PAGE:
When the Fianna were washed and dressed, the Red Woman brought them into a great hall, where there was the brightness of the sun and of the moon on every side. From that she brought them into another great room; and although Finn and his men had seen many grand things up to that time, they had never seen any sight so grand as what they saw in this place. There was a king sitting in a golden chair, having clothes of gold and of green, and his chief people were sitting around him, and his musicians were playing. And no one could know what colour were the dresses of the musicians, for every colour of the rainbow was in them. And there was a great table in the middle of the room, having every sort of thing on it, one better than another.
   The king rose up and gave a welcome to Finn and to his men, and he bade them to sit down at the table; and they ate and drank their fill, and that was wanting to them after the hunt they had made. And then the Red Woman rose up, and she said: "King of the Hill, if it is your will, Finn and his men have a mind to see the wonderful beast, for they spent a long time following after it, and that is what brought them here."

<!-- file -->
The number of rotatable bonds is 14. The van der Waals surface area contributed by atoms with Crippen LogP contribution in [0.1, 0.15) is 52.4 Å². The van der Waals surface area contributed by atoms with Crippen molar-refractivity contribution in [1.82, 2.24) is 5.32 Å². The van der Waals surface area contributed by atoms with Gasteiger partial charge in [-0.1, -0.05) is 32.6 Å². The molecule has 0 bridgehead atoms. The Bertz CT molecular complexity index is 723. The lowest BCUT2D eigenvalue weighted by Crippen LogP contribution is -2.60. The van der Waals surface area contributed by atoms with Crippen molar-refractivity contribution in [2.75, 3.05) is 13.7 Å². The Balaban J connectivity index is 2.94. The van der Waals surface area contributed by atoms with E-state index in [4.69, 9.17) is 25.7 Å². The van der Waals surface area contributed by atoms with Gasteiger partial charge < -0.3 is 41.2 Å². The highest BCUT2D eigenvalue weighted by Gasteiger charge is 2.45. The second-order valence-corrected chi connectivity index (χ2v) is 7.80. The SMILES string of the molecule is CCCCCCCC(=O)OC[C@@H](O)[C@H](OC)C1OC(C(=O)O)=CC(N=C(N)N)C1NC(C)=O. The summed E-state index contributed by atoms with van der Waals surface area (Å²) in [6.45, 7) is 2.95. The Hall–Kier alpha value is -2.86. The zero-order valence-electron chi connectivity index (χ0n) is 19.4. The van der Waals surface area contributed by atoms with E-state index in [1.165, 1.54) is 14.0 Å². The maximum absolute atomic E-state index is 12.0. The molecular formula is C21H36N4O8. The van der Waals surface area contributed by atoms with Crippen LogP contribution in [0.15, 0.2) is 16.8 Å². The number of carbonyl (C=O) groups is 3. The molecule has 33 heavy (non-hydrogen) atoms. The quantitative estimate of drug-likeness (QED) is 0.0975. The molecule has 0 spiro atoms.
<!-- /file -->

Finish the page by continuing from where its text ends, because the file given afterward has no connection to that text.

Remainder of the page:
The king struck a blow then on his golden chair, and a door opened behind him, and the beast came through it and stood before the king. And it stooped down before him, and it said: "I am going on towards my own country now; and there is not in the world a runner so good as myself, and the sea is the same to me as the land. And let whoever can come up with me come now," it said, "for I am going."
   With that the beast went out from the hill as quick as a blast of wind, and all the people that were in it went following after it. it was not long till Finn and his men were before the rest, in the front of the hunt, gaining on the beast.
   And about midday Bran made the beast turn, and then she forced it to turn a second time, and it began to put out cries, and it was not long until its strength began to flag; and at last, just at the setting of the sun, it fell dead, and Bran was at its side when it fell.